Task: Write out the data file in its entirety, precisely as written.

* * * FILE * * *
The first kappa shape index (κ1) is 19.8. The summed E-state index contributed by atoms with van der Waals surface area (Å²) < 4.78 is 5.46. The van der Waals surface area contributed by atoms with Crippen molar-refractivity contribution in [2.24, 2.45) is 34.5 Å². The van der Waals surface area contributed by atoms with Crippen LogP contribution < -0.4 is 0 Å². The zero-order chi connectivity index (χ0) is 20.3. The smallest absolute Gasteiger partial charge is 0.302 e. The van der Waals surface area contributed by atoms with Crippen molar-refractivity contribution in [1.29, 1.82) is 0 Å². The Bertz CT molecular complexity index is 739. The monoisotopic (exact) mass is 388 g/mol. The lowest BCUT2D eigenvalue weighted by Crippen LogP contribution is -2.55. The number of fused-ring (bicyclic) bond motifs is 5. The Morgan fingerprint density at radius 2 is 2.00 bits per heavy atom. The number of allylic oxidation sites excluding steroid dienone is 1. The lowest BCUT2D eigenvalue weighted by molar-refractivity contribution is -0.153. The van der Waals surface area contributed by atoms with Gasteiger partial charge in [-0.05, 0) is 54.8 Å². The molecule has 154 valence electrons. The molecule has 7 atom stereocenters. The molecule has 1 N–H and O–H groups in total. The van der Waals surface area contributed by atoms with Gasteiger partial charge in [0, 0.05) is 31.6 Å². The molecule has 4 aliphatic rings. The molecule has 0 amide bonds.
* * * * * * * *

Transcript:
The first kappa shape index (κ1) is 19.8. The summed E-state index contributed by atoms with van der Waals surface area (Å²) < 4.78 is 5.46. The van der Waals surface area contributed by atoms with Crippen molar-refractivity contribution in [2.24, 2.45) is 34.5 Å². The van der Waals surface area contributed by atoms with Crippen LogP contribution < -0.4 is 0 Å². The zero-order chi connectivity index (χ0) is 20.3. The smallest absolute Gasteiger partial charge is 0.302 e. The van der Waals surface area contributed by atoms with Crippen molar-refractivity contribution in [1.29, 1.82) is 0 Å². The Bertz CT molecular complexity index is 739. The monoisotopic (exact) mass is 388 g/mol. The lowest BCUT2D eigenvalue weighted by Crippen LogP contribution is -2.55. The number of fused-ring (bicyclic) bond motifs is 5. The Morgan fingerprint density at radius 2 is 2.00 bits per heavy atom. The number of allylic oxidation sites excluding steroid dienone is 1. The lowest BCUT2D eigenvalue weighted by molar-refractivity contribution is -0.153. The van der Waals surface area contributed by atoms with Gasteiger partial charge in [-0.05, 0) is 54.8 Å². The molecule has 154 valence electrons. The molecule has 7 atom stereocenters. The molecule has 1 N–H and O–H groups in total. The van der Waals surface area contributed by atoms with Gasteiger partial charge in [0, 0.05) is 31.6 Å². The molecule has 4 aliphatic rings. The molecule has 0 amide bonds.